Services firms hire new workers at fastest pace in 17 years
New survey showed firms are creating jobs at a level seen only once since 1997 and bigger salaries
A hiring spree among the UK’s powerhouse services firms kept up the rapid recovery pace in May as employers shelled out to secure new staff, a closely-watched survey revealed yesterday.
The Chartered Institute of Purchasing & Supply’s latest snapshot of a sector spanning restaurants to accountants showed hiring matched the fastest pace seen in the survey’s 17-year history. The hunt for workers also pushed running costs up to the fastest pace for four months as wages rose.
Services account for around three-quarters of the economy. The upbeat survey —along with similar healthy signs from manufacturers and builders — puts the UK on course for growth of at least 0.8 per cent in the current quarter. That would be as strong as the first three months of the year and finally take the economy past its pre-recession peak in 2008.
“Firms in the services sector are creating jobs at a level seen only once since 1997 and offering bigger salaries to boot,” said Cips chief executive David Noble.
The survey’s measure of overall activity, where a score over 50 signals growth, edged lower to 58.6 from April’s 58.7 but remains at historically high levels.
Strong growth and rising wages will inevitably provoke debate among the Bank of England’s rate setters, who will conclude their two day meeting today. The Monetary Policy Committee has left interest rates on hold at just 0.5 per cent since March 2009 although inflation is below the 2 per cent target at 1.8 per cent.
Markit’s chief economist Chris Williamson suggested further strong economic data would increase the pressure on the Bank to lift rates. “With every strong PMI reading, the more lively the discussion will become among the Monetary Policy Committee that a pre-emptive early hike in interest rates is warranted” he said.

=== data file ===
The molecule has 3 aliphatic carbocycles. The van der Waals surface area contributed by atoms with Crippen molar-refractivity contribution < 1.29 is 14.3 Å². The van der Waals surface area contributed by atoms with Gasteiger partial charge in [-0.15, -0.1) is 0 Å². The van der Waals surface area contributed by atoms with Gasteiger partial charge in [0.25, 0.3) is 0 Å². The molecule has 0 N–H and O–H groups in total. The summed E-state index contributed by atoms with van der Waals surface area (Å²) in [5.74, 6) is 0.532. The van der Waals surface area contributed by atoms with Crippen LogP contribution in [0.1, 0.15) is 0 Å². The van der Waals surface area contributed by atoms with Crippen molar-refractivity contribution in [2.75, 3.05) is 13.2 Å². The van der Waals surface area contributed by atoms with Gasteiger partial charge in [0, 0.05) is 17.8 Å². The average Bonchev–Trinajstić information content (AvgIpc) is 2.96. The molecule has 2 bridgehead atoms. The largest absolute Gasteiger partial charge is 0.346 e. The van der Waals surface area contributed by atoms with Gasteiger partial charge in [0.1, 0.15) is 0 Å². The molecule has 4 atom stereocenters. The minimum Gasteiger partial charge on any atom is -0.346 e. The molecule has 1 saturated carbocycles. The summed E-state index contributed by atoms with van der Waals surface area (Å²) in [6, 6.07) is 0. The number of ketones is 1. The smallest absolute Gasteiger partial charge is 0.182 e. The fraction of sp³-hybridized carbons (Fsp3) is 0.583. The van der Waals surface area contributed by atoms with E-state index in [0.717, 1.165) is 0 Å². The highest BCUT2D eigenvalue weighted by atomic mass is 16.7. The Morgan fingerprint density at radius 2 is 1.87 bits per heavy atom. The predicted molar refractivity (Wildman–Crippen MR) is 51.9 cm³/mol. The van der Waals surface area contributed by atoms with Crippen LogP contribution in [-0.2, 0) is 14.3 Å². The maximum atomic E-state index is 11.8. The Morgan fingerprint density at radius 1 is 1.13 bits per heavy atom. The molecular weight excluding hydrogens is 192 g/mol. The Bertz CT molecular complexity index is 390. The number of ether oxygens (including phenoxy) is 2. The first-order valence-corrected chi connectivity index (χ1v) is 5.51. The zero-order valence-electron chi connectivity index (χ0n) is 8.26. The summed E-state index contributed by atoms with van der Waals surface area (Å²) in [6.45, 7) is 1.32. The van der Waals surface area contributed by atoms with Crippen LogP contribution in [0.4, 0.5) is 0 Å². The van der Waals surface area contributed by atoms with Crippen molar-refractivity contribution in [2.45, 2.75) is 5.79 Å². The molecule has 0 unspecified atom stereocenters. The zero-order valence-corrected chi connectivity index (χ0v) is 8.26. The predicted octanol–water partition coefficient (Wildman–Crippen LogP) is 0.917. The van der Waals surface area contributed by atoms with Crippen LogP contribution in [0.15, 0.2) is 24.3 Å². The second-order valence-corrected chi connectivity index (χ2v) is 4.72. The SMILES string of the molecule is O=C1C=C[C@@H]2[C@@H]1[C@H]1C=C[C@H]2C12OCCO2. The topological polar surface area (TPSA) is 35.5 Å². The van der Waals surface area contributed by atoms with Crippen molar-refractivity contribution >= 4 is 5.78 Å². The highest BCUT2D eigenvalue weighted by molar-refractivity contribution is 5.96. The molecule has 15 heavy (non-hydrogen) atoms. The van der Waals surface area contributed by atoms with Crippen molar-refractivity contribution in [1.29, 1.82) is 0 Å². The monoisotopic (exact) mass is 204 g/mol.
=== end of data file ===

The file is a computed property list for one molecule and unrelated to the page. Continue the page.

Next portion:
But Investec chief economist Philip Shaw predicted that the MPC will not move on rates until the middle of next year. “We are in the sweet spot of the cycle where you are getting good news on the recovery but we aren’t getting an inflation threat” he said. “We certainly haven’t seen pressure on the US Federal Reserve to raise interest rates just yet and they have a more-established recovery than the UK.”
The Markit survey reported services firms increasing hiring to deal with higher sales and work outstanding. Backlogs of work rose for a fourteenth successive month in May. Firms also took on staff to implement business expansion plans. They remained confident that activity will continue. They are expecting to take advantage of the improved business climate to bolster market share and expand their businesses.
However, some economists pointed out that while strong hiring by service firms was beneficial in the immediate term, it also pointed to weak productivity growth. “While this is good news for the near-term outlook for consumer spending, productivity growth will need to pick up if the economic recovery is to maintain its present momentum over the medium term” said Samuel Tombs of Capital Economics.
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